As with most retail aspects, consumer demand will shape incumbent behaviour. Despite workers and consumers wanting to align with companies that can promote sustainability, siince Black Friday’s UK debut – organised by Amazon – in 2010, spending has spiralled to more than £1bn during the events.
This may suggest that consumers are on-board with the concept, but according to charity Hubbub, the feelings amongst shoppers paint a different story.
A survey conducted by the charity has revealed that two-thirds don’t enjoy Black Friday, with around half feeling “uncomfortable” by the ideate. For those aged under-35, there is actually a social pressure to take part, with 40% revealing that they feel pressured into participating and 50% claiming they buy things they don’t need.
In fact, 45% of the respondents have spent money on items they couldn’t afford due to the sale, while 70% have purchased items they’ve never used since.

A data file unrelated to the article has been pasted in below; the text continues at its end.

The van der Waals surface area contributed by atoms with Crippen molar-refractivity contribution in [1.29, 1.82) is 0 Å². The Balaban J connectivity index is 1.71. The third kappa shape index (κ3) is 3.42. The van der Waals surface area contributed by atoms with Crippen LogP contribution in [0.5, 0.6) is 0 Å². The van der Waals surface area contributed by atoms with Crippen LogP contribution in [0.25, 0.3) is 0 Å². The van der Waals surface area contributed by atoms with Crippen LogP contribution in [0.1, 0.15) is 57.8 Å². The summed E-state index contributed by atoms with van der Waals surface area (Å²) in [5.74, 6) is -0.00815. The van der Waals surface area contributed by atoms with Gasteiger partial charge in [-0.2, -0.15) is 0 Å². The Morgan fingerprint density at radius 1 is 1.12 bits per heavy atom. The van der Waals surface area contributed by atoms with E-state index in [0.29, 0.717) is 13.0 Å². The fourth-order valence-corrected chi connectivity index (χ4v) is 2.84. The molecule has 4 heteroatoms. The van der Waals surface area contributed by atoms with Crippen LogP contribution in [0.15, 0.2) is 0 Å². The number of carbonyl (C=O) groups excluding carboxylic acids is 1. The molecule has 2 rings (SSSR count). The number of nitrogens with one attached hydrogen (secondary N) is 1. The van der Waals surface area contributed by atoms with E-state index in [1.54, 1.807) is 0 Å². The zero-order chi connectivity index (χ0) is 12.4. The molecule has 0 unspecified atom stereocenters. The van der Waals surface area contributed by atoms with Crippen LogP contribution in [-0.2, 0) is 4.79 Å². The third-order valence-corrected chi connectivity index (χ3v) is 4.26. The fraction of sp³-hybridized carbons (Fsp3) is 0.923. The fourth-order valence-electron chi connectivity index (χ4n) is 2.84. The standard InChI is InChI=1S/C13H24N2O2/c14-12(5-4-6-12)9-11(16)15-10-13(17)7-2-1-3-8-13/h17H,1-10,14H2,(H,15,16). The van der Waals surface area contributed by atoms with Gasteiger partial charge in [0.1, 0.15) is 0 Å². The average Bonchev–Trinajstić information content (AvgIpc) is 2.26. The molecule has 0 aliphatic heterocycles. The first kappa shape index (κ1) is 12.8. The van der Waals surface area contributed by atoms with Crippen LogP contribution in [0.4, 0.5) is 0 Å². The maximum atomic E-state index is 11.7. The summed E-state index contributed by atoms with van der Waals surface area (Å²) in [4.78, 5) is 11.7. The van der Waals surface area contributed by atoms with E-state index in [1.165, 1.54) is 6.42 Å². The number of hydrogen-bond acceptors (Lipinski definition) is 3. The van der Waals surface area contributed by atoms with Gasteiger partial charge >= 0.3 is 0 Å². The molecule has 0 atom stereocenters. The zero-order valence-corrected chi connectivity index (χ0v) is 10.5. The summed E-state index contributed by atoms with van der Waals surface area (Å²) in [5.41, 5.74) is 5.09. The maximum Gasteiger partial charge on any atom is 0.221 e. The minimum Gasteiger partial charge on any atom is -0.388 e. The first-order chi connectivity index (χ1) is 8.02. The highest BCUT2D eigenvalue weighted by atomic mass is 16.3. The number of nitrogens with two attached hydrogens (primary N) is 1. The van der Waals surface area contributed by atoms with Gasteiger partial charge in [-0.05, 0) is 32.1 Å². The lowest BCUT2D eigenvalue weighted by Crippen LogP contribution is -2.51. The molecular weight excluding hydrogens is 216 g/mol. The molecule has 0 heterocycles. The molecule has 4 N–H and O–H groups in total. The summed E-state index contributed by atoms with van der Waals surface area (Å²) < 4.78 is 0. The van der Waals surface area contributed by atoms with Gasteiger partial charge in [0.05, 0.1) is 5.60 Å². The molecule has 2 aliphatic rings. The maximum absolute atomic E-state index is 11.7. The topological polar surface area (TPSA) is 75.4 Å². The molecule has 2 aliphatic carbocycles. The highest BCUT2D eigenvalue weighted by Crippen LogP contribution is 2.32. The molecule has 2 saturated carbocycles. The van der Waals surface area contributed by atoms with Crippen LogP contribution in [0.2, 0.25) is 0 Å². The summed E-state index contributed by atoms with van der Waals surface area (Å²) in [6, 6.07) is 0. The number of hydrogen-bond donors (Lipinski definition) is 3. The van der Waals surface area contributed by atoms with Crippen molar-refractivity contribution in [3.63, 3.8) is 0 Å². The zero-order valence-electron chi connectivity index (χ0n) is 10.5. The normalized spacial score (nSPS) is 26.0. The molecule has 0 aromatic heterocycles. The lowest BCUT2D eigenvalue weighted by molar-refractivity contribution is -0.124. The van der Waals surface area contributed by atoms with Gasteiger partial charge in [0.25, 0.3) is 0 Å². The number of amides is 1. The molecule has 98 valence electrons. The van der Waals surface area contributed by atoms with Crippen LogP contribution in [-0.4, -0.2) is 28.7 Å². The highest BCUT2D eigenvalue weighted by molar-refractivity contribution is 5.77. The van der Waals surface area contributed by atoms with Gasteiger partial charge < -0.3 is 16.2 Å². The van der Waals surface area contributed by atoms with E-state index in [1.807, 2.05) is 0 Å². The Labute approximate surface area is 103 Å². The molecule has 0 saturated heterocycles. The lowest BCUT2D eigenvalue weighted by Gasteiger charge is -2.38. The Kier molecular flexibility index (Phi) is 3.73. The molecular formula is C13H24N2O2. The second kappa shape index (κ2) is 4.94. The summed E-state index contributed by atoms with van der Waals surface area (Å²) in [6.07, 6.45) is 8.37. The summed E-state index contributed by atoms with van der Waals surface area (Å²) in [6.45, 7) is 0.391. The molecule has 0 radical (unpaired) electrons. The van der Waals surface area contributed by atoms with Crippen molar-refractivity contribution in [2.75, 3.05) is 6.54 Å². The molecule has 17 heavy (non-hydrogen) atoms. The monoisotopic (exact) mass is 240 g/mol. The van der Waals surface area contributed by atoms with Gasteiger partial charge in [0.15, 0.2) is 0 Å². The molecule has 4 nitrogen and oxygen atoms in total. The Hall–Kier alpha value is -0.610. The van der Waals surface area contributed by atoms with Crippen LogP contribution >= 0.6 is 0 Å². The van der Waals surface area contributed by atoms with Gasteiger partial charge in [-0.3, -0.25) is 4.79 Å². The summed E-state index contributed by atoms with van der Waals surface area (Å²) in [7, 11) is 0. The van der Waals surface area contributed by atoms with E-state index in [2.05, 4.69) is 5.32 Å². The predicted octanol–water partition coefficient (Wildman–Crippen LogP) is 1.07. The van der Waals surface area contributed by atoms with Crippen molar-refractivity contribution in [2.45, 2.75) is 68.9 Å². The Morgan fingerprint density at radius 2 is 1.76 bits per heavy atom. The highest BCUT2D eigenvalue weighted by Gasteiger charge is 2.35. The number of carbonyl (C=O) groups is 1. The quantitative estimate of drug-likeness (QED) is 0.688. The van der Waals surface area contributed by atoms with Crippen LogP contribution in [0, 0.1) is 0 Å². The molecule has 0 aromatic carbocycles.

With this in mind, the charity has launched the Bright Friday campaign. Located in Brighton, but with plans in place to extend across the UK, Hubbub will host a series of events in the seaside city aimed at “rekindling” the love people have for clothes they already own.
A new shade of #BlackFriday is coming your way!Discover alternative ways to spend the shopping holiday https://t.co/7qrHp7w7zi #BrightFriday pic.twitter.com/55gwYQnb0W
— Hubbub (@hubbubUK) November 14, 2016
Workshops will be dotted around the streets, highlighting how people can create new outfits without spending money, either through clothes swaps or a free personal styling drop-in sessions with freelance fashion-stylist Emma Slade.
On Bright Friday, independent brands will collaborate to donate 15% of their sales to their chosen charity, Doctors of the World.
Don’t buy this jacket